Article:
said de-energizing means for each motor comprising a rigid guide track for mounting on a respective one of said members and having a slide movable along the track and switch means adjustable for actuation at selected positions of said slide on the track, each de-energizing means including a flexible rod for connection between the slide anda respective member movable relatively to the member on which the respective track is mounted to effect movement of the slide along its track, said flexible rod affording effective actuation of the slide regardless of slight misalignments of said track with the path of travel of the relatively movable members.

7. An automatic control system for a machine tool including a base member and means for moving a cutting tool and a workpiece relatively to one another in a plurality of paths in transverse directions, said moving means including a plurality of carrier members and feed means for moving the members with respect to one another and with respect to the base member,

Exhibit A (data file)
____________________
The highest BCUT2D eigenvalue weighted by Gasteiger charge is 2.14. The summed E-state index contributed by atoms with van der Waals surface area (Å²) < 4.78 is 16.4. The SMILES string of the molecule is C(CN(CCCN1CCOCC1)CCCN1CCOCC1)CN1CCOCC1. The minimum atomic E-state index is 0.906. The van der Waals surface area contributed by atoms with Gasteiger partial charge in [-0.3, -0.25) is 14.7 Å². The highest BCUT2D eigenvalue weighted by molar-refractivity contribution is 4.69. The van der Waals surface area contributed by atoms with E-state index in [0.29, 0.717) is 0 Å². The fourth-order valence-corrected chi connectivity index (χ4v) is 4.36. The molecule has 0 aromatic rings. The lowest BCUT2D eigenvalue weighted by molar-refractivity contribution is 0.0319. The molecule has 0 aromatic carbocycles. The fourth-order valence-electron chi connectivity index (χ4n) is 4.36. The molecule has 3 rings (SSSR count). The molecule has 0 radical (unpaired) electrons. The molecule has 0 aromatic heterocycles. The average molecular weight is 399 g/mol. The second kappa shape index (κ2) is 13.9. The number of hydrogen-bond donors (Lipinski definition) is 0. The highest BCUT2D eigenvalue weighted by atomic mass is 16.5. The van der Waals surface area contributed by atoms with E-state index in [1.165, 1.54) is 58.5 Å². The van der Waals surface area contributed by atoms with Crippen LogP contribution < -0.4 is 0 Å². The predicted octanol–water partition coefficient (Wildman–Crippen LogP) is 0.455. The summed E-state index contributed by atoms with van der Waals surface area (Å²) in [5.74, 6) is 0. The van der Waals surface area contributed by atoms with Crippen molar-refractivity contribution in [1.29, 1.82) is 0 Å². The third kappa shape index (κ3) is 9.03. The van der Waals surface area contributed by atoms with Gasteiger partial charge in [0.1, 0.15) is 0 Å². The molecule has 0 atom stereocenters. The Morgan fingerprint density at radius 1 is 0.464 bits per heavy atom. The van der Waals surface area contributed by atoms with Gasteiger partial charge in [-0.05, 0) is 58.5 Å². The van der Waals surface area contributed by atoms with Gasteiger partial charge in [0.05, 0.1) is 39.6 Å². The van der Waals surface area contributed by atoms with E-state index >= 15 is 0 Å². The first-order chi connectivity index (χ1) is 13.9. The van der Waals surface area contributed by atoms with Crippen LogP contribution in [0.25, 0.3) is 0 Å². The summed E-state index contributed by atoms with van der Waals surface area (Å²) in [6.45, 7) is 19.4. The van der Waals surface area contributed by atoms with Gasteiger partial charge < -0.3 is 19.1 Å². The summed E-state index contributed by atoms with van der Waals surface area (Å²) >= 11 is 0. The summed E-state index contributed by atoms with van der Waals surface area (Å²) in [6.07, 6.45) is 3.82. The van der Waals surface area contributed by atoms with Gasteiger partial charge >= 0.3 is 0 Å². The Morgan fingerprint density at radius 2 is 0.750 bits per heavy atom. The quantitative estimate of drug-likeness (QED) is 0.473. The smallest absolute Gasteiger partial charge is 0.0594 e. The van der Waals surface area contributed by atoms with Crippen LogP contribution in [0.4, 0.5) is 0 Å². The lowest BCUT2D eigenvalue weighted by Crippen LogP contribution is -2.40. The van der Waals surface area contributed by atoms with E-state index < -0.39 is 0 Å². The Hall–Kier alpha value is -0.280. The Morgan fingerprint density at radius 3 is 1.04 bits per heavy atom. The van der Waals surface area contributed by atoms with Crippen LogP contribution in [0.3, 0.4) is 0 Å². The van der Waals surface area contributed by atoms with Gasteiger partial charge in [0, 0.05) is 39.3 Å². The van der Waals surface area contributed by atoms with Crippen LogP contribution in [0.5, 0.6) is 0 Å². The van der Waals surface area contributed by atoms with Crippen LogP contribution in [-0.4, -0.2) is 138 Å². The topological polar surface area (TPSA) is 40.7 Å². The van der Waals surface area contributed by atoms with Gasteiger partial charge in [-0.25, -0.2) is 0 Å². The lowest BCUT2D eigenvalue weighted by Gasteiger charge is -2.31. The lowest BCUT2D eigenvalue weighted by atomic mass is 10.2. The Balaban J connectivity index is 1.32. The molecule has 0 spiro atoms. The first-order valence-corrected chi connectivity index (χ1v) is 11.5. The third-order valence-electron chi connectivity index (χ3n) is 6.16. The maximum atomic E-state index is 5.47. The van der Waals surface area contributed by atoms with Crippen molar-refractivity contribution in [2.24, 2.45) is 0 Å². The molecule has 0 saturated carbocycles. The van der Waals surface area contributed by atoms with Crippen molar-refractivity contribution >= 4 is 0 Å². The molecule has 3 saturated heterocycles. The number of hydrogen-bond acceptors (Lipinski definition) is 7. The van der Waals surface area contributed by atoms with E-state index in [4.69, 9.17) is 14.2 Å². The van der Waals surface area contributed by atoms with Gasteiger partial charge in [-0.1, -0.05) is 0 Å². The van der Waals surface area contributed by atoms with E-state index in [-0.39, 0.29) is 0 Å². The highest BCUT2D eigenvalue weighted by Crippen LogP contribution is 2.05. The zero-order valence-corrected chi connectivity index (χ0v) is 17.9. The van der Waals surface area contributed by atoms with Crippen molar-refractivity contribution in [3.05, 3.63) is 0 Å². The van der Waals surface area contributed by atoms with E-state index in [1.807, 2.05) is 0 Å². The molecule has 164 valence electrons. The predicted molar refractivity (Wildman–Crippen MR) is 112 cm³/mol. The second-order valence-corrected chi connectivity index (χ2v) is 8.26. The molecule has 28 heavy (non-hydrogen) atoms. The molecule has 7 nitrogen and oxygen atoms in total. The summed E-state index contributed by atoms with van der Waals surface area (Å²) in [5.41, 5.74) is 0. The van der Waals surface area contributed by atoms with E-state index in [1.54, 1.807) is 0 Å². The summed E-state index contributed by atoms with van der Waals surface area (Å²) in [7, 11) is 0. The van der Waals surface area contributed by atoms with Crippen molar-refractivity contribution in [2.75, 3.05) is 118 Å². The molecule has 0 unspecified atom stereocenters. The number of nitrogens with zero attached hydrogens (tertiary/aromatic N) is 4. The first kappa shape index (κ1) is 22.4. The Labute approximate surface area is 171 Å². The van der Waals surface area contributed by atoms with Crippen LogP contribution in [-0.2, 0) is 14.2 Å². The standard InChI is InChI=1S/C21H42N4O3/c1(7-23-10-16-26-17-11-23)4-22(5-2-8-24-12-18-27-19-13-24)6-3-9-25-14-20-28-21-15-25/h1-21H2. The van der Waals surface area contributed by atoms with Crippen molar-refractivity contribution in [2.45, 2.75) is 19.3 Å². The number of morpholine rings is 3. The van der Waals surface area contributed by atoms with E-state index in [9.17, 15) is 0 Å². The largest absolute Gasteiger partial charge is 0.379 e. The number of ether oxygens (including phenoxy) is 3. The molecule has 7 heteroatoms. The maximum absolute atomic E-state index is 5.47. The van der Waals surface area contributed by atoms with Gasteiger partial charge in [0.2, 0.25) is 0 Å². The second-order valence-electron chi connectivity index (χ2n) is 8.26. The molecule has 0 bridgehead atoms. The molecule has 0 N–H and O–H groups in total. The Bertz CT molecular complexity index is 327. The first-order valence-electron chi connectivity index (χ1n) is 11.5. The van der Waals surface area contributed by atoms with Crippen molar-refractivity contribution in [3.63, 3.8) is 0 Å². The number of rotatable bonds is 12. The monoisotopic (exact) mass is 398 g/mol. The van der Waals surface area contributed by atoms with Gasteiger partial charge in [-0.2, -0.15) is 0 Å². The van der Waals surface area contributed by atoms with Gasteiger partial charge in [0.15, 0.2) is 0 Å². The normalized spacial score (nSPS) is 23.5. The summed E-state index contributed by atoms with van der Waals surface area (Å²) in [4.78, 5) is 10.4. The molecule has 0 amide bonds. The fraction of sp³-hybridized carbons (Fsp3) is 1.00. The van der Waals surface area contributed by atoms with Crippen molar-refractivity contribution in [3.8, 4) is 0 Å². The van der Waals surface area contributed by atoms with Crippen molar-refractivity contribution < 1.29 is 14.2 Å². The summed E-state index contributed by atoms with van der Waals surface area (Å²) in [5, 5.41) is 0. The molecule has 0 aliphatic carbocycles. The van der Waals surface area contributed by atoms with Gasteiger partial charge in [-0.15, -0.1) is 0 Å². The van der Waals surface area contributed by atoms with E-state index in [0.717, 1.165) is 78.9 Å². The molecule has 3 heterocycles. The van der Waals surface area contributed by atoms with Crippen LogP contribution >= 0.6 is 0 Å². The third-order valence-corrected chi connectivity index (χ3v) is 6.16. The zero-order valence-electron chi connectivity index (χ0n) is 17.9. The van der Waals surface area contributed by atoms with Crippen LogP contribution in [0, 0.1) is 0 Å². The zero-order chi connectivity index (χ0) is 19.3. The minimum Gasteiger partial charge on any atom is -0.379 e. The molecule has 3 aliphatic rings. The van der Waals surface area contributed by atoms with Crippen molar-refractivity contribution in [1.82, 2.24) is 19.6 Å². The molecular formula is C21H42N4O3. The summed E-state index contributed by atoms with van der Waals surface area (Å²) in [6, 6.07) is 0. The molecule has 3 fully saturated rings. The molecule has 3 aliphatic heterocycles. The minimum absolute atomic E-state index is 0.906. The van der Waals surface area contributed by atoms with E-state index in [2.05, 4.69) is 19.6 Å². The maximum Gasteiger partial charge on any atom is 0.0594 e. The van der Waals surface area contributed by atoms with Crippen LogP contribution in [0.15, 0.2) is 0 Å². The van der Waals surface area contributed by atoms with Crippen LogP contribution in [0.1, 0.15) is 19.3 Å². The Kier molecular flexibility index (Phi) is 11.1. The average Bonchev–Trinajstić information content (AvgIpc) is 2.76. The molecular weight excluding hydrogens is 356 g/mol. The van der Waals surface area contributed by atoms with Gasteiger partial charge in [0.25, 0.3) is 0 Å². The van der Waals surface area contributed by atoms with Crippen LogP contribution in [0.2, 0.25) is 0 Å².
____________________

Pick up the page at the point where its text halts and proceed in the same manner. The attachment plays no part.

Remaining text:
means including a plurality of reversible motors for actuating the feed means and thereby moving the tool and workpiece relatively to one another in the respective transverse paths, means including a plurality of independently actuatable switches and circuits connected therewith each for preparing any selected one of said motors for energization to actuate the feed means and drive the cutting tool and workpiece relatively to one another in the predetermined paths and in either direction of the motor, means for energizing successively selected ones of said motors to move the cutting tool and workpiece relatively to one another in the respective paths,

means for de-energizing each selected motor upon the traversing of a predetermined length of the respective working path, and manual selector switch means for preventing energization of any of said motors at the end of any selected number of energizations of said motors,